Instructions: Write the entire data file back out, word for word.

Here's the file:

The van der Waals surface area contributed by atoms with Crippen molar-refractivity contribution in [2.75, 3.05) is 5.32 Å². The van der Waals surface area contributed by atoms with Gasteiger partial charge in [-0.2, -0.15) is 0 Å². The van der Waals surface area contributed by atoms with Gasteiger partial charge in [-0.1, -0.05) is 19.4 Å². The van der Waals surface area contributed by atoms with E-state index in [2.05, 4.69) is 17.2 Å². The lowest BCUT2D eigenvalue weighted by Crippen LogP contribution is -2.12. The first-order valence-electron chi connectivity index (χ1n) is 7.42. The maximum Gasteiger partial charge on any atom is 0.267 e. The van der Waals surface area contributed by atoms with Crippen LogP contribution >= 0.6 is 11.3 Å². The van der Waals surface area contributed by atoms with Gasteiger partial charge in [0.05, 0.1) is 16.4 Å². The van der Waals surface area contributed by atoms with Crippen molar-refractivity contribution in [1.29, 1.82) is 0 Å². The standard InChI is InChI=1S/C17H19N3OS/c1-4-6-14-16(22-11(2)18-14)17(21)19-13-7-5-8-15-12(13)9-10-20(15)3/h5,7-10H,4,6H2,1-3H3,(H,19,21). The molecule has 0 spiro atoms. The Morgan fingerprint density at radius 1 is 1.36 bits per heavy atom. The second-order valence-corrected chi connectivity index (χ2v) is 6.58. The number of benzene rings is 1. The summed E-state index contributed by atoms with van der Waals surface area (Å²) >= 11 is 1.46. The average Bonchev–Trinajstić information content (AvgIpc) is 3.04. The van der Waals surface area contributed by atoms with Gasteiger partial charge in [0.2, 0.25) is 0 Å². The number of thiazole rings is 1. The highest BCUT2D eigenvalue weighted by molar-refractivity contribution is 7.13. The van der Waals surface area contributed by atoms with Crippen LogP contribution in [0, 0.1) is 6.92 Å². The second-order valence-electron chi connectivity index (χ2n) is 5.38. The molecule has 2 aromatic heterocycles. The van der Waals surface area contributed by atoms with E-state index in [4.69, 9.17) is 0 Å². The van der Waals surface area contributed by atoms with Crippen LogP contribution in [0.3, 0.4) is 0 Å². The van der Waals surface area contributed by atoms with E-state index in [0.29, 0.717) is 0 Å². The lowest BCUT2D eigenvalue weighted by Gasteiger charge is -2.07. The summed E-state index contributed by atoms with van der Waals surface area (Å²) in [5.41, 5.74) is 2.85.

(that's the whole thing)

The van der Waals surface area contributed by atoms with Crippen molar-refractivity contribution in [2.75, 3.05) is 5.32 Å². The van der Waals surface area contributed by atoms with Gasteiger partial charge in [-0.2, -0.15) is 0 Å². The van der Waals surface area contributed by atoms with Gasteiger partial charge in [-0.1, -0.05) is 19.4 Å². The van der Waals surface area contributed by atoms with E-state index in [2.05, 4.69) is 17.2 Å². The lowest BCUT2D eigenvalue weighted by Crippen LogP contribution is -2.12. The first-order valence-electron chi connectivity index (χ1n) is 7.42. The maximum Gasteiger partial charge on any atom is 0.267 e. The van der Waals surface area contributed by atoms with Crippen LogP contribution >= 0.6 is 11.3 Å². The van der Waals surface area contributed by atoms with Gasteiger partial charge in [0.05, 0.1) is 16.4 Å². The van der Waals surface area contributed by atoms with Crippen molar-refractivity contribution in [1.29, 1.82) is 0 Å². The standard InChI is InChI=1S/C17H19N3OS/c1-4-6-14-16(22-11(2)18-14)17(21)19-13-7-5-8-15-12(13)9-10-20(15)3/h5,7-10H,4,6H2,1-3H3,(H,19,21). The molecule has 0 spiro atoms. The Morgan fingerprint density at radius 1 is 1.36 bits per heavy atom. The second-order valence-corrected chi connectivity index (χ2v) is 6.58. The number of benzene rings is 1. The summed E-state index contributed by atoms with van der Waals surface area (Å²) >= 11 is 1.46. The average Bonchev–Trinajstić information content (AvgIpc) is 3.04. The van der Waals surface area contributed by atoms with Gasteiger partial charge in [0.2, 0.25) is 0 Å². The number of thiazole rings is 1. The highest BCUT2D eigenvalue weighted by molar-refractivity contribution is 7.13. The van der Waals surface area contributed by atoms with Crippen LogP contribution in [0, 0.1) is 6.92 Å². The second-order valence-electron chi connectivity index (χ2n) is 5.38. The molecule has 2 aromatic heterocycles. The van der Waals surface area contributed by atoms with E-state index in [4.69, 9.17) is 0 Å². The van der Waals surface area contributed by atoms with Crippen LogP contribution in [0.3, 0.4) is 0 Å². The van der Waals surface area contributed by atoms with E-state index in [0.29, 0.717) is 0 Å². The lowest BCUT2D eigenvalue weighted by Gasteiger charge is -2.07. The summed E-state index contributed by atoms with van der Waals surface area (Å²) in [5.41, 5.74) is 2.85.